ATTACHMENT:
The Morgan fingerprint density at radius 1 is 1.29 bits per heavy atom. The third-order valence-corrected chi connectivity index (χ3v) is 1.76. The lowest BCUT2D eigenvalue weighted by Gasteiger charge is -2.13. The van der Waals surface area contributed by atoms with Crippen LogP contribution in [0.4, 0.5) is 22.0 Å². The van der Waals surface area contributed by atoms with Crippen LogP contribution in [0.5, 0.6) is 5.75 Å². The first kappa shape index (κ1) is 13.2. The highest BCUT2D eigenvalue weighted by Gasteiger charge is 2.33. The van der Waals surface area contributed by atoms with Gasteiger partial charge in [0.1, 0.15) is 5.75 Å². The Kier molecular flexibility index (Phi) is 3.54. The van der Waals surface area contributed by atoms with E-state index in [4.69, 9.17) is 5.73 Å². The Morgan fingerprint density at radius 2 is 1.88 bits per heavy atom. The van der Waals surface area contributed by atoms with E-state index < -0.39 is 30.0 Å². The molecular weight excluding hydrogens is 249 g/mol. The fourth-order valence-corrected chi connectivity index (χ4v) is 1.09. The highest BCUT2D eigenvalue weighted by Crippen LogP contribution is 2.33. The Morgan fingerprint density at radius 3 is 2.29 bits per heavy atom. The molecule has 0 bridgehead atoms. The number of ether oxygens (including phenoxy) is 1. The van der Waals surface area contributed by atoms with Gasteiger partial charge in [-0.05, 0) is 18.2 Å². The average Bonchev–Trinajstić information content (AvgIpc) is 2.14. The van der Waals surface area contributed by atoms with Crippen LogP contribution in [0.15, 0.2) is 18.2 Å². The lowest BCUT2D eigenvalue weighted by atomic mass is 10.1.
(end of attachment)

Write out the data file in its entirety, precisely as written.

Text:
The Morgan fingerprint density at radius 1 is 1.29 bits per heavy atom. The third-order valence-corrected chi connectivity index (χ3v) is 1.76. The lowest BCUT2D eigenvalue weighted by Gasteiger charge is -2.13. The van der Waals surface area contributed by atoms with Crippen LogP contribution in [0.4, 0.5) is 22.0 Å². The van der Waals surface area contributed by atoms with Crippen LogP contribution in [0.5, 0.6) is 5.75 Å². The first kappa shape index (κ1) is 13.2. The highest BCUT2D eigenvalue weighted by Gasteiger charge is 2.33. The van der Waals surface area contributed by atoms with Gasteiger partial charge in [0.1, 0.15) is 5.75 Å². The Kier molecular flexibility index (Phi) is 3.54. The van der Waals surface area contributed by atoms with E-state index in [4.69, 9.17) is 5.73 Å². The Morgan fingerprint density at radius 2 is 1.88 bits per heavy atom. The van der Waals surface area contributed by atoms with E-state index < -0.39 is 30.0 Å². The molecular weight excluding hydrogens is 249 g/mol. The fourth-order valence-corrected chi connectivity index (χ4v) is 1.09. The highest BCUT2D eigenvalue weighted by Crippen LogP contribution is 2.33. The Morgan fingerprint density at radius 3 is 2.29 bits per heavy atom. The molecule has 0 bridgehead atoms. The number of ether oxygens (including phenoxy) is 1. The van der Waals surface area contributed by atoms with Gasteiger partial charge in [-0.05, 0) is 18.2 Å². The average Bonchev–Trinajstić information content (AvgIpc) is 2.14. The van der Waals surface area contributed by atoms with Crippen LogP contribution in [0.15, 0.2) is 18.2 Å². The lowest BCUT2D eigenvalue weighted by atomic mass is 10.1.